How to fix the crisis

The report mentions a large number of actions that need to be implemented to improve safety in Auckland and New Zealand. These are targeted at the governance, operational level within AT and what their partners involved with road safety need to do. One of these is adopting and embracing Vision Zero.

For their part. AT talked up in their press release about the $700 million being allocated towards safety in the Regional Land Transport Plan. Some of the changes they mention as being implemented come from the report. Far too often we’ve seen safety improvement projects stopped or watered down to appease a vocal resident, especially ones who demand the right to store their private property on public land. It remains to be seen if AT will now start standing up to this.

This report should be a wakeup call to AT and others, so I’ll leave the final comment to it.

Making changes is rarely popular, often meeting illogical but strongly held views and emotions. Stepping up to make a difference requires leadership and courage.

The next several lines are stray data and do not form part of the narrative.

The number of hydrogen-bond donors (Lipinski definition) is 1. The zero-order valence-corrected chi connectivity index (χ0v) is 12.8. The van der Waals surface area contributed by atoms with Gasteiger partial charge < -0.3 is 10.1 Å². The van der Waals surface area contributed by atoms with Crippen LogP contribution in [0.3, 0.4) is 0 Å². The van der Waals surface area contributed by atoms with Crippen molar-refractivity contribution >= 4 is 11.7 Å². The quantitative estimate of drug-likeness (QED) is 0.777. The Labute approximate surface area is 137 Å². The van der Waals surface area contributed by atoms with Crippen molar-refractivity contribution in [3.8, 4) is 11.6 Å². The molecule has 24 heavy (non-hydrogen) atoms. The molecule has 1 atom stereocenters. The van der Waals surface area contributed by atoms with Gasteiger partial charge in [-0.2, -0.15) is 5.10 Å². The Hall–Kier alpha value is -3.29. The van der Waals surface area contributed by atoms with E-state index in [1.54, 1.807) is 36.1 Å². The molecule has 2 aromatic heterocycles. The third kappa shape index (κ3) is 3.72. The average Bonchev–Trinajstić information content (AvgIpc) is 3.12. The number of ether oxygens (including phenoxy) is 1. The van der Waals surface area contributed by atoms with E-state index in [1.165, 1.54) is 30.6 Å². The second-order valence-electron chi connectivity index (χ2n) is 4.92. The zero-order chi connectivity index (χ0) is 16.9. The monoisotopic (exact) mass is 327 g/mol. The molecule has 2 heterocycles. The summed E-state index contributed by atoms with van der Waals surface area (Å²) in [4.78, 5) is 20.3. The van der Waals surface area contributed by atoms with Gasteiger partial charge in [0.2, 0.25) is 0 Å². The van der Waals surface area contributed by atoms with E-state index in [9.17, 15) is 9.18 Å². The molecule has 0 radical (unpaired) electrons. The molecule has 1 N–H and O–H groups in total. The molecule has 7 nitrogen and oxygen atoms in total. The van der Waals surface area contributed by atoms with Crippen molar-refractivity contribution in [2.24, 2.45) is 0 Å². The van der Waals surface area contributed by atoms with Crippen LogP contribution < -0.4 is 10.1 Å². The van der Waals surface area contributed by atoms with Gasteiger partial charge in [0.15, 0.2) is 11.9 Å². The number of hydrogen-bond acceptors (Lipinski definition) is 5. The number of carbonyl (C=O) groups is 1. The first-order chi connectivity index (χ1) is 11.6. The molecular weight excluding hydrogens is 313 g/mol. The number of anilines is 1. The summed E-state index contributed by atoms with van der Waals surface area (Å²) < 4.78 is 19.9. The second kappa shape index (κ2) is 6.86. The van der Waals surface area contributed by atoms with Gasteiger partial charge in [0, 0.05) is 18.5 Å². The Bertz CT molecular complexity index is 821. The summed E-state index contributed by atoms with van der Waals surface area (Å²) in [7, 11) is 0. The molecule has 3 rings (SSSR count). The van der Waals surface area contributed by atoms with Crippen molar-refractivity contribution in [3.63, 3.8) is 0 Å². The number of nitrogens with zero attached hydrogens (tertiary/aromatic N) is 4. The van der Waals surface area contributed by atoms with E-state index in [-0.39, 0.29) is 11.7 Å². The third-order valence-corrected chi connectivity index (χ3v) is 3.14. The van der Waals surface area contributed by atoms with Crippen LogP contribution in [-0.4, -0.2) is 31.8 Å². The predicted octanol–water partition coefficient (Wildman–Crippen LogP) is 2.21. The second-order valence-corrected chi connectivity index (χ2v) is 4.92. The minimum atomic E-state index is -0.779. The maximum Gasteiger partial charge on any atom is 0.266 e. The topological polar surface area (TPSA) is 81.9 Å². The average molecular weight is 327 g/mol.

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  1. Wow what a damning report. Inaction from Auckland Transport’s bunch of old white men ELT has clearly cost a bunch of lives. Disgraceful!

    Also Simon Bridges comes out of this really bad as the former transport minister. He should hang his head in shame.

    1. “Old White Men” – why even raise this? Do you think it was an actual factor? I notice you didn’t refer to Mr. Birdges’ Maori ancestry.

      1. Because _as a group_ they are less likely to struggle along a broken-up footpath, crossing a suburban side-street designed to facilitate high-speed cornering, while pushing a stroller and accompanying a small child than other demographics, as an example. I say this as an OWM who now at least thinks about this sort of thing while walking the dog around the leafy suburb.

        1. I classify myself as an OWM but I am often critical of decisions made by them in the past. It’s not sexism or racism, it’s just how the world has worked and to a certain extent still does. It needs to change and I believe that it has started to do so.

  2. Looking forward to seeing how the AT Chief Executive shows that he is responding clearly to this with fresh resource to respond to comments such as:

    “Proactive road safety activity has not been a central part of AT’s way of operating and staff at senior and middle levels confirmed this.”